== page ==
A lovely woman who produces a food radio program telephoned me recently to set up an interview about my ‘new’ book on cooking with green tea. She caught me off guard because I don’t have a new book on cooking with green tea. Then I realized she was referring to a book that I wrote in 2006 titled: Green Tea: 50 Hot Drinks, Cool Quenchers and Sweet and Savory Treats ( Harvard Common Press, 2006).
We got it straightened out, had a laugh, and fortunately she still wanted to have the interview.
After this, I started to think about my book and the idea of cooking with tea. Back in 2006, cooking with tea or using tea as in ingredient in cooking and baking was an unfamiliar concept here in the US, and it did not resonate with most. Its not that it wasn’t a good idea – it was and still is a great idea – but only a few short years ago the conversation about tea was vastly different than it is today.
Back then, tea drinking had not yet reached the widespread popularity that it has now, and education about premium tea from traditional places of origin was still in its infancy. Spreading the word about the different classes of tea (green, white, yellow, oolong, black and Pu-erh) was challenging for those of us in the tea business as black tea was the most commonly drunk tea at that time, and the only tea that many people were familiar with.
Fortunately, my book sold well and is still in print -yea!- but I have come to realize that the subject of cooking with tea ( and my book ) was ahead of its time. For Green Tea I developed original recipes in these categories: hot and iced green teas, smoothies, green tea cocktails, savory dishes and sweet endings, and often when I would describe to someone back then what my book was about they would look at me as if I had holes in my head.
In fact, even in Taiwan, where I gave a presentation at an annual tea meeting to a room full of tea growers on the idea of cooking with tea, and where there are dishes that utilize oolong tea in the preparation, many there looked at me as if I had holes in my head, too.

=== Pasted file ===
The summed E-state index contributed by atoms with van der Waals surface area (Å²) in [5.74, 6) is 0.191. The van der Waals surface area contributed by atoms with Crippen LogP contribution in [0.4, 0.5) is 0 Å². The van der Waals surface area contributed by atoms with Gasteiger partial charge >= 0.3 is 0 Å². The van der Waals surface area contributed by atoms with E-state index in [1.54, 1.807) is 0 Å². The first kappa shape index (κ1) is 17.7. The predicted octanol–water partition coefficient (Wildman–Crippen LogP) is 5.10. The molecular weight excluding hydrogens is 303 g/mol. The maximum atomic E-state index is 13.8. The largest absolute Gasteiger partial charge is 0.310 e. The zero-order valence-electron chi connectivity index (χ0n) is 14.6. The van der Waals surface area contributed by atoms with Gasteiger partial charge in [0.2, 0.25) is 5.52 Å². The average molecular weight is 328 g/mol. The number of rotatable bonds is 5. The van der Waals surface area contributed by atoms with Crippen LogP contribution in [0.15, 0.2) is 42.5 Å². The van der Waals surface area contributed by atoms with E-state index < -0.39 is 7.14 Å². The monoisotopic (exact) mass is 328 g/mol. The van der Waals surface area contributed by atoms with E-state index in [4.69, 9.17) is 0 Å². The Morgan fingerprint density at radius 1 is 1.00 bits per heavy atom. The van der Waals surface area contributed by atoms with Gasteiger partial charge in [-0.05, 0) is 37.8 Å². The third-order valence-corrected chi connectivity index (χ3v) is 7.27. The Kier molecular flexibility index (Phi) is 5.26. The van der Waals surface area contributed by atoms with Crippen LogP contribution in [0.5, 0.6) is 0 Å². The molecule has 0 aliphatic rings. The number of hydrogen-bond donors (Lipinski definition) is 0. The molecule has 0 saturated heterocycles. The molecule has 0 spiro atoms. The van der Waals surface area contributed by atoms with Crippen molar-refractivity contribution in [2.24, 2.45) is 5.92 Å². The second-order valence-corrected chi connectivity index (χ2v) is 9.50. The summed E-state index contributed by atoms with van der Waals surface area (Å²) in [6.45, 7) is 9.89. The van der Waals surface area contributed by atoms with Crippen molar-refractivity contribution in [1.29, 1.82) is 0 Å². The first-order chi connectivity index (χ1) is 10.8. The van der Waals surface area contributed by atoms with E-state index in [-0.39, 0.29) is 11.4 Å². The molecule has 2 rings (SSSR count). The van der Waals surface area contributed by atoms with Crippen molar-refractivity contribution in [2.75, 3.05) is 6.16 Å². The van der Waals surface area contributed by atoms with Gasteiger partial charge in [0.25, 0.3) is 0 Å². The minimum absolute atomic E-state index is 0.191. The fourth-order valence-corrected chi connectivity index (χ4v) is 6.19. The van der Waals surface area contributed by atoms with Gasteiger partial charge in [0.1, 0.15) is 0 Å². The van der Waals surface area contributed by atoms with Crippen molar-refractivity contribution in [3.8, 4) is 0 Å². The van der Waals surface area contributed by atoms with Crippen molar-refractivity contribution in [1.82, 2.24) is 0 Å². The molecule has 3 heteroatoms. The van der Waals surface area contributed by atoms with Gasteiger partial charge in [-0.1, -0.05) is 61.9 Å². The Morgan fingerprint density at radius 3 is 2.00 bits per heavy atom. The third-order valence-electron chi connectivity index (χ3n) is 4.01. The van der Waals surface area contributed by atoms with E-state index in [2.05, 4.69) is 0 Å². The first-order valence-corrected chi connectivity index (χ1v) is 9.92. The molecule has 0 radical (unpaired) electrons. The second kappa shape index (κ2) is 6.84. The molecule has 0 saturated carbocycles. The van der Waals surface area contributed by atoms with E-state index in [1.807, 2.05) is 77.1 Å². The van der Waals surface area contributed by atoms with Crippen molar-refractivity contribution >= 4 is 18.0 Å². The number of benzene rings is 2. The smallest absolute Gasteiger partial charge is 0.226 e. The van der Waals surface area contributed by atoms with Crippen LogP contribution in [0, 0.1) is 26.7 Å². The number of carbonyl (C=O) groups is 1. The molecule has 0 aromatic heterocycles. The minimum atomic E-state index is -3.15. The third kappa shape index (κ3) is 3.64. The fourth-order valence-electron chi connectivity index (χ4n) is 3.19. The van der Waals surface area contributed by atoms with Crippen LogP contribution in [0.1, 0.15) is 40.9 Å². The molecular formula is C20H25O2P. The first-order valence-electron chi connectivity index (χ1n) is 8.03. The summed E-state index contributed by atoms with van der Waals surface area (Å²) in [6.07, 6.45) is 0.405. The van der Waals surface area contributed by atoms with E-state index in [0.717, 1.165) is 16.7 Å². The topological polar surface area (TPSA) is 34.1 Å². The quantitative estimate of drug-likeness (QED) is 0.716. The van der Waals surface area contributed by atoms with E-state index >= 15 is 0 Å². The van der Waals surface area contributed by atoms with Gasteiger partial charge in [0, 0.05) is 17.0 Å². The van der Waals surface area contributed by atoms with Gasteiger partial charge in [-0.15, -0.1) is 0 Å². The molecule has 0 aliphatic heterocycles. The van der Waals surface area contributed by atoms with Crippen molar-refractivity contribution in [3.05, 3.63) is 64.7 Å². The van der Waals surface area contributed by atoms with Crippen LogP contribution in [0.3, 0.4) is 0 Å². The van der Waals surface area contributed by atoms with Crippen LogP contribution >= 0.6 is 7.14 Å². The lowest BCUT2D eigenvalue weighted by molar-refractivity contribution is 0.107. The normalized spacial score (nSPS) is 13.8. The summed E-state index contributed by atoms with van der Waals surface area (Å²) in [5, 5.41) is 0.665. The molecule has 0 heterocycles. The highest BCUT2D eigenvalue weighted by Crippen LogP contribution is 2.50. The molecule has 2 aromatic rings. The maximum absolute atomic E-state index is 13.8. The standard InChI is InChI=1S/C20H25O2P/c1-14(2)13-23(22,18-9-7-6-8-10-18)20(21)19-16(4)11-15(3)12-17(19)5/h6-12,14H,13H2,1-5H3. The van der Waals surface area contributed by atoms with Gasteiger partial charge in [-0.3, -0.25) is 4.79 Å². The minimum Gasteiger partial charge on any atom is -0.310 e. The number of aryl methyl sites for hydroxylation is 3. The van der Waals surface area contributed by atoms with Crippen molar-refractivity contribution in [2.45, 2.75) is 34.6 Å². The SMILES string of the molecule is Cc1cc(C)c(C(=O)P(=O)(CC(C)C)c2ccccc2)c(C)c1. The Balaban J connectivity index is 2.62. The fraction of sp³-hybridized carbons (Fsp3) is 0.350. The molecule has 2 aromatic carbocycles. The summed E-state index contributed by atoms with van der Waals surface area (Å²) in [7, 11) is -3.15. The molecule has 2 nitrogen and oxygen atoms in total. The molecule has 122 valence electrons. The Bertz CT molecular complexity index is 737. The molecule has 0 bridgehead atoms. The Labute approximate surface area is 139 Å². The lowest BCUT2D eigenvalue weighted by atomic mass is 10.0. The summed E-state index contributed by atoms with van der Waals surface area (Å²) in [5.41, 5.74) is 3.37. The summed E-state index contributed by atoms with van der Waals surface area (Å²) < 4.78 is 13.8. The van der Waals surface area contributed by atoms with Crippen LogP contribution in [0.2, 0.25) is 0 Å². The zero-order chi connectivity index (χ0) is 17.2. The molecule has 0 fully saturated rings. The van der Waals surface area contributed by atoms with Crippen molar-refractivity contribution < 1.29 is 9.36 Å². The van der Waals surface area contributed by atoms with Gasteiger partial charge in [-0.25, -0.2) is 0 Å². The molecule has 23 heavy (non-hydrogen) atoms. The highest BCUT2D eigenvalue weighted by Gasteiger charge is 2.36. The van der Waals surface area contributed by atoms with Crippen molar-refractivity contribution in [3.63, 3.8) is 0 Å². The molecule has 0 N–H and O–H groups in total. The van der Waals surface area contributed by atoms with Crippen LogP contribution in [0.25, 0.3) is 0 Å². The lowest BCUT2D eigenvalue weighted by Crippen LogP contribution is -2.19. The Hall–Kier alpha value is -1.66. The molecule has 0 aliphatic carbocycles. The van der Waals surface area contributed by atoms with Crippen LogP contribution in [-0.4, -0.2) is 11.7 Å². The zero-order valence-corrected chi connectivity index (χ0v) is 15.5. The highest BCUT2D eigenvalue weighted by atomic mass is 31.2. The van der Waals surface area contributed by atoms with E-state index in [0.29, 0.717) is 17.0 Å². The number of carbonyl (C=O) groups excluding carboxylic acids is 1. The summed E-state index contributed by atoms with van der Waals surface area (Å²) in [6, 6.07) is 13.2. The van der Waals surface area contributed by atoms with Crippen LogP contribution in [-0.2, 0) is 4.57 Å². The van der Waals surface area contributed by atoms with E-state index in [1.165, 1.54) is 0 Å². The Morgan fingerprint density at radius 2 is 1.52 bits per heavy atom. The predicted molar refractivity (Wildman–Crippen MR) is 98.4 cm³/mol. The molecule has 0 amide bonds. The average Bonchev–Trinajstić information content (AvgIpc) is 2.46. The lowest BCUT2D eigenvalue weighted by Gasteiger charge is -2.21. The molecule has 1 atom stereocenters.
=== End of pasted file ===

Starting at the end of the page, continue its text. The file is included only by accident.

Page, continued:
But today, just five years later, the idea of cooking with tea, or using tea as a culinary ingredient, has caught on. Not like wildfire, but with enough traction to be included in various tea conversations and for others to pursue the topic.
Cynthia Gold, the Tea Sommelier at the Boston Park Plaza Hotel, has co-authored a book with Lise Stern titled: Culinary Tea: More Than 150 Recipes Steeped in Tradition from Around the World ( Running Press, 2010). This delightful book explores the concept in depth, and provides much guidance for those looking to experiment with all classes of tea in their cooking.
Some restaurants, too, feature tea as an ingredient in various savory dishes and cocktails. Green tea in particular is showing up pretty regularly in sweets and desserts. But I fear such desserts will suffer from over-exposure and incompetent hands, and become culinary outcasts in the same vein as tiramisu, molten chocolate cake, and anything kiwi.
I am reprinting (with permission of my publisher) one of my favorite cocktail recipes from Green Tea: 50 Hot Drinks, Cool Quenchers and Sweet and Savory Treats.
( serves 2 )
- 12 ice cubes
- 3 ounces chilled green tea
- 1 cup chilled pomegranate juice
- 3 ounces gin
- 1 tablespoon amaretto
- Maraschino cherries, lemon wedges and orange wedges for garnish
1. Put 4 ice cubes, the green tea, pomegranate juice, gin, and amaretto into a cocktail shaker and shake vigorously for 1 minute.
2. Divide the remaining 8 ice cubes between 2 old-fashioned glasses. Make a skewer for each glass by threading 1 cherry, 1 lemon wedge, and 1 orange wedge onto a decorative cocktail pick. Strain the cocktail into the glasses and drape a fruit skewer across the top of each glass. Serve immediately.